Calling it “one of the greatest problems of the Church in the contemporary world,” he noted that there are men and movements today which consider atheism as an essential condition for the construction of a real humanism and for the progress of the world and society.

The cardinal said it is indispensable that the council speaks to the world and to all men on the problem of atheism, and not only to Catholics and men of goodwill.

In speaking to all men, we should approach the problem positively, he said, and instead of condemnations or efforts at conversion, the council should set forth clearly how Christians regard atheism.

The council should speak of the Christian position toward atheism and of the way faith in God stimulates and contributes effectively to the integral progress of mankind, said Cardinal Seper. It must show that atheism does not contribute to progress because it lacks a real set of values.

The day’s first speaker was Joseph Cardinal Frings of Cologne, who took the rostrum to say that Archbishop Felici would read his speech for him. Cardinal Frings is nearly blind.

The German cardinal found several equivocations in the introduction which, he said, required that the entire section be revised. First, he said the dedication of the People of God to work to solve modern problems should not be presented as a gesture of merciful condescension, as if the People of God — Christians — were on a higher level. Rather the People of God are concerned with these problems because they are part of humanity itself, Cardinal Frings said.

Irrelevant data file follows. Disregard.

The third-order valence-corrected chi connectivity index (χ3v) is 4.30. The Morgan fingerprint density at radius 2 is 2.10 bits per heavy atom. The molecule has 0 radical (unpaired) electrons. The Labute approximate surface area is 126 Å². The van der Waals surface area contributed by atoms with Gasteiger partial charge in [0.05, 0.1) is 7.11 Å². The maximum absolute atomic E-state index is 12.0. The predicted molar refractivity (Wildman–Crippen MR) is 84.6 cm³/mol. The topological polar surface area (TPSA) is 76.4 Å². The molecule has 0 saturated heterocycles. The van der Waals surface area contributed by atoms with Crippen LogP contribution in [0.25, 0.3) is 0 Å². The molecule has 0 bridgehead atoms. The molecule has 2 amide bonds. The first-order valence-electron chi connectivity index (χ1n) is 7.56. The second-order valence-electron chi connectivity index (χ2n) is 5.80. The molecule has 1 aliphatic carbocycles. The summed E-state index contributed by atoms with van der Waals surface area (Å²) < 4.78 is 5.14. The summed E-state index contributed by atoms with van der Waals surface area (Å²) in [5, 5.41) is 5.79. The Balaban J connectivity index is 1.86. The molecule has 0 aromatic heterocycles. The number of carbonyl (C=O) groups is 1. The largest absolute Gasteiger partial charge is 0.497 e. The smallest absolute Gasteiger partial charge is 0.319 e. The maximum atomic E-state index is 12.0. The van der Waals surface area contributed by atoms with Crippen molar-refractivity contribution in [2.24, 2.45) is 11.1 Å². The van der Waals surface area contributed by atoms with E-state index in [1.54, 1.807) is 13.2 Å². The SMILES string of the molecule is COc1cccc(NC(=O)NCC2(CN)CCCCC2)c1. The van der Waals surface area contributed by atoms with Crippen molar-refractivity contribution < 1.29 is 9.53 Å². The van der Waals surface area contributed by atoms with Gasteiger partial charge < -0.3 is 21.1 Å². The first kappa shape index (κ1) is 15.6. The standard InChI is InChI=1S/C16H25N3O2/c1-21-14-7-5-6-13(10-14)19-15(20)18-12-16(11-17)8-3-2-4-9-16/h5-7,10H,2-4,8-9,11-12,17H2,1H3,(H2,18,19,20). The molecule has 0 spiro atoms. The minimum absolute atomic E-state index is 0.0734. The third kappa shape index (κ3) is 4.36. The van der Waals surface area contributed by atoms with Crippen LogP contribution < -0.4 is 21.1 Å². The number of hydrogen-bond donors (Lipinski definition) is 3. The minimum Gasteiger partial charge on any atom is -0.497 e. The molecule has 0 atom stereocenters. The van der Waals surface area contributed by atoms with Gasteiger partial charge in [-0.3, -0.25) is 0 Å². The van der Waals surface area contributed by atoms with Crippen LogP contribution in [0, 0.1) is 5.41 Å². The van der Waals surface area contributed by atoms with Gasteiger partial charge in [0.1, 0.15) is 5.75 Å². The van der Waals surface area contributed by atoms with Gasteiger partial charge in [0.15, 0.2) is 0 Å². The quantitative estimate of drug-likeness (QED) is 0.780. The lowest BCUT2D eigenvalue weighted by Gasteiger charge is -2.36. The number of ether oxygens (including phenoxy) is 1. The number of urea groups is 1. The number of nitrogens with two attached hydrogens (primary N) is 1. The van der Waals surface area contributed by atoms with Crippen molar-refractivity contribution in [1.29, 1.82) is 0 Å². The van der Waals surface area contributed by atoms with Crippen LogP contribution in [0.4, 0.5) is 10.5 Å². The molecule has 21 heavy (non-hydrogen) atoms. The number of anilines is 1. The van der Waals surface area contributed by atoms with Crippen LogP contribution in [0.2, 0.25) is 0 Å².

The cardinal also objected to what he called the document’s unclear conception of the world. He also said the purpose of the document is not clearly stated, adding that these defects give the impression of confusion between human progress and supernatural salvation.

Cardinal Frings was followed by Germany’s Bishop Hermann Volk of Mainz who said in regard to atheism that it is necessary to make people feel the void created by a denial of God. Otherwise, he said, one will find no assistance in opposing atheism.

Moreover, Bishop Volk said the text’s treatment of Christ is superficial. There should be an exposition of the theological aspect of the world created by God, fallen in sin, redeemed by Christ and destined to a supernatural goal. As it stands, the theology of the cross as demonstrated in the text reflects “childish optimism,” he said.